Issac J. Bailey | Capitalism’s higher callingBy Issac J.By BaileyA Different Perspective
“For I was hungry and you gave me food, I was thirsty and you gave me drink. I was a stranger and you welcomed me, I was naked and you clothed me, I was sick and you visited me, I was in prison and you came to me Truly, I say to you, as you did it to one of the least of these my brethren, you did it to me.” — Jesus
Over the past few months, I’ve been participating in some rigorous back-and-forth with defenders of capitalism, including business professors and relocated retirees who happen to be former executives of major corporations.
They first and foremost believe in capitalism and free enterprise. (Let’s pretend for a second that the current tax structure and other policies don’t distort the market in favor of the wealthiest among us and we really are dealing with a true form of free enterprise.)
They frequently remind me of the good that comes from such a system, which provides millions of jobs for needy Americans, solid retirement benefits, innovation that makes all of our lives better, funds charitable organizations, and a host of other great things we don’t appreciate enough.
The risks taken and the long hours worked by the most successful among us have trickled down in the form of the world’s greatest economic engine, they constantly remind me.
Denigrate or dismantle that system, even a little, and there’s no telling how far this country will fall.
It’s funny, though, that they keep repeating these truths even after I say I agree with their premise.
It’s as though they can’t see that there’s a larger point that also must be made, that as good as that system is, it isn’t good enough, that it can – and needs to be – better.
It’s not about dismantling capitalism but re-envisioning it, because some time during the past few decades, many of the most powerful, in government, the corporate world and elsewhere, have perverted the system.
For the longest time in this country, a healthy focus on self-interest led to all of the wonderful things mentioned above. But something changed.
Self-interest was no longer just about working hard and being rewarded for something that enhanced a greater good, it became an end unto itself.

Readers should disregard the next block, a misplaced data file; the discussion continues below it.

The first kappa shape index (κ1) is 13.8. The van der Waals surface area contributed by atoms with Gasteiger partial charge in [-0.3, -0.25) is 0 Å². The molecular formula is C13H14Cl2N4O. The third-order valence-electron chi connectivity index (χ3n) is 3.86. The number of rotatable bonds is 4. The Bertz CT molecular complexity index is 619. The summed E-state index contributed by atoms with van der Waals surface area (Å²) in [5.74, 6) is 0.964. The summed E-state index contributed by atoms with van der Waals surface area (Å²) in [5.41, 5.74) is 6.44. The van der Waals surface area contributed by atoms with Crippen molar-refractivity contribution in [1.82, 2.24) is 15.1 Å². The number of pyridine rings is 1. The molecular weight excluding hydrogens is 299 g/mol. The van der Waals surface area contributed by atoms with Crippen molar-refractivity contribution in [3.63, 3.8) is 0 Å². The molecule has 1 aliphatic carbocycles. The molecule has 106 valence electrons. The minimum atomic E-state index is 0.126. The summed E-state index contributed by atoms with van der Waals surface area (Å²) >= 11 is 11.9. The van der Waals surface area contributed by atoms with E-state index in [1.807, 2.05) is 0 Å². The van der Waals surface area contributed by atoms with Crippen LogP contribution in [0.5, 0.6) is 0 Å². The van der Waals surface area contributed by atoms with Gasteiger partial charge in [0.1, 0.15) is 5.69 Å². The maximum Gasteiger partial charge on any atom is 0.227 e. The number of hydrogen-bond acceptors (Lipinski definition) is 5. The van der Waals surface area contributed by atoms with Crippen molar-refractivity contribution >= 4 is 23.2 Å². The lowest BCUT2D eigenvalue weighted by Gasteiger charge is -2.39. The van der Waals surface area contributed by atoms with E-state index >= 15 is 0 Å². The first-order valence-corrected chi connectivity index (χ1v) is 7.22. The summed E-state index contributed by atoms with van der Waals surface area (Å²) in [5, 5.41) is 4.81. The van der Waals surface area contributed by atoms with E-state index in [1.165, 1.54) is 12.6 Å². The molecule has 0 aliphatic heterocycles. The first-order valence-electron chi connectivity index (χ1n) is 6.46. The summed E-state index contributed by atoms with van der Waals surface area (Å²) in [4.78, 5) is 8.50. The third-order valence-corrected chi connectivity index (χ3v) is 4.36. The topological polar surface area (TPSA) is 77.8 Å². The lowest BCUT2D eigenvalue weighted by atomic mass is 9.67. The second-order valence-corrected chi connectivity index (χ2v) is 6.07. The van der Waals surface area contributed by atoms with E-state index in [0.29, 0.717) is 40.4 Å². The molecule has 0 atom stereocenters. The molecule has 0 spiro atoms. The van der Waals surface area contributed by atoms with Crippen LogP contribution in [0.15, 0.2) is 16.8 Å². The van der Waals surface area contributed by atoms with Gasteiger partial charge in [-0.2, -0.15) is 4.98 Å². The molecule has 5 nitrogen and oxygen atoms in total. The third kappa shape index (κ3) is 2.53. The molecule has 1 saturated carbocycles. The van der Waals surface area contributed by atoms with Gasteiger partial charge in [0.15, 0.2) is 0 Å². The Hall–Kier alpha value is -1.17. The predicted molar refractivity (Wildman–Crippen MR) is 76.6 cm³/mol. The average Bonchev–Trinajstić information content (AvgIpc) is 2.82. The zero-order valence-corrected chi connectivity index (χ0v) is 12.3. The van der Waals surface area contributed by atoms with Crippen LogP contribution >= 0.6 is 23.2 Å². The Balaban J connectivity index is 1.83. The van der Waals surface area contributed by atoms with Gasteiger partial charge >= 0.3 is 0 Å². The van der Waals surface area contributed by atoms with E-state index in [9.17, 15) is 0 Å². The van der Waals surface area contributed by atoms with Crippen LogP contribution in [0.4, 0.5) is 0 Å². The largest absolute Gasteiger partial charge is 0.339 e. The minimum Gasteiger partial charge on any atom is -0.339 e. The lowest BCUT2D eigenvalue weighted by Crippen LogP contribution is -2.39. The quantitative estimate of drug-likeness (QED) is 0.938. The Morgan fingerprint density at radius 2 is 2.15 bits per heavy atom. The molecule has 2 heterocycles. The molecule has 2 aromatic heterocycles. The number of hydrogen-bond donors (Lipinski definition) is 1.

Self-interest without sacrifice from those on the top morphed into greed.
The pursuit of profit to underwrite a noble purpose became the pursuit of profit for the sake of profit, no matter how many everyday workers and their families had to be hurt, no matter how much greater of a tax burden would be pushed onto the backs of ordinary taxpayers.
That mindset helped create the recipe that almost led to the collapse of our entire economy.
Reckless risk-taking was encouraged more than prudent planning because spikes in share prices led to spikes in compensation packages.
For too many at the top, counting the number of zeros in someone’s annual salary became more important than counting the number of people helped by the product produced or the service rendered.
That’s why when I ask those former executives why the richest among us don’t seem to believe that enough is enough – that forfeiting some of their out-sized bonuses and other perks to save a few jobs for everyday employees or to reinvest in the company in a tough economic climate – they seem offended that such a question would even be asked, or that it is naïve.
Their vision of capitalism is that you take as much as possible, for as long as possible – simply because you can.
But that’s not mine. It is more in line with the higher standard articulated by the words of Jesus printed at the top of this piece.
Back in the first century, that man was seen as a revolutionary and a danger because he did not accept the status quo, which enriched a relative few and left so many with too little to lead productive lives.
He was setting a higher standard for the world.
That’s all I’m asking the executives to do among themselves.